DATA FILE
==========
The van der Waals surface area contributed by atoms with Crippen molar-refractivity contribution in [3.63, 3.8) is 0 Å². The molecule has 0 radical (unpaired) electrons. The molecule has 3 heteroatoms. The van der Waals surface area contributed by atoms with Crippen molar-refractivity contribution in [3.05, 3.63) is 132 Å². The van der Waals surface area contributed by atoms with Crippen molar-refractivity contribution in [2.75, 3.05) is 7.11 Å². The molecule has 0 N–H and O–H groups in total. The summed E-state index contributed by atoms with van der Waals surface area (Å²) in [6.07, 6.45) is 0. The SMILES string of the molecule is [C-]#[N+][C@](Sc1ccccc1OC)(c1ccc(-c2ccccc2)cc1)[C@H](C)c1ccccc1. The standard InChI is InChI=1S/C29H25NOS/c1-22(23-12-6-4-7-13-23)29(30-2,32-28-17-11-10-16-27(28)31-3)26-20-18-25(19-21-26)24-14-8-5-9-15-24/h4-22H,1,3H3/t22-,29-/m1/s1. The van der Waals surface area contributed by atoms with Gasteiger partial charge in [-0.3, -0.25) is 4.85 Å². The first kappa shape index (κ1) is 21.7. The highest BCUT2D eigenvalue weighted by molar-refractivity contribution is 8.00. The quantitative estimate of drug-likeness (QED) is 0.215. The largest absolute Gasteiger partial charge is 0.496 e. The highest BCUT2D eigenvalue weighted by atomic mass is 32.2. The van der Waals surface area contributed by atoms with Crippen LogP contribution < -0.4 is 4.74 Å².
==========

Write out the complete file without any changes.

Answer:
The van der Waals surface area contributed by atoms with Crippen molar-refractivity contribution in [3.63, 3.8) is 0 Å². The molecule has 0 radical (unpaired) electrons. The molecule has 3 heteroatoms. The van der Waals surface area contributed by atoms with Crippen molar-refractivity contribution in [3.05, 3.63) is 132 Å². The van der Waals surface area contributed by atoms with Crippen molar-refractivity contribution in [2.75, 3.05) is 7.11 Å². The molecule has 0 N–H and O–H groups in total. The summed E-state index contributed by atoms with van der Waals surface area (Å²) in [6.07, 6.45) is 0. The SMILES string of the molecule is [C-]#[N+][C@](Sc1ccccc1OC)(c1ccc(-c2ccccc2)cc1)[C@H](C)c1ccccc1. The standard InChI is InChI=1S/C29H25NOS/c1-22(23-12-6-4-7-13-23)29(30-2,32-28-17-11-10-16-27(28)31-3)26-20-18-25(19-21-26)24-14-8-5-9-15-24/h4-22H,1,3H3/t22-,29-/m1/s1. The van der Waals surface area contributed by atoms with Gasteiger partial charge in [-0.3, -0.25) is 4.85 Å². The first kappa shape index (κ1) is 21.7. The highest BCUT2D eigenvalue weighted by molar-refractivity contribution is 8.00. The quantitative estimate of drug-likeness (QED) is 0.215. The largest absolute Gasteiger partial charge is 0.496 e. The highest BCUT2D eigenvalue weighted by atomic mass is 32.2. The van der Waals surface area contributed by atoms with Crippen LogP contribution < -0.4 is 4.74 Å².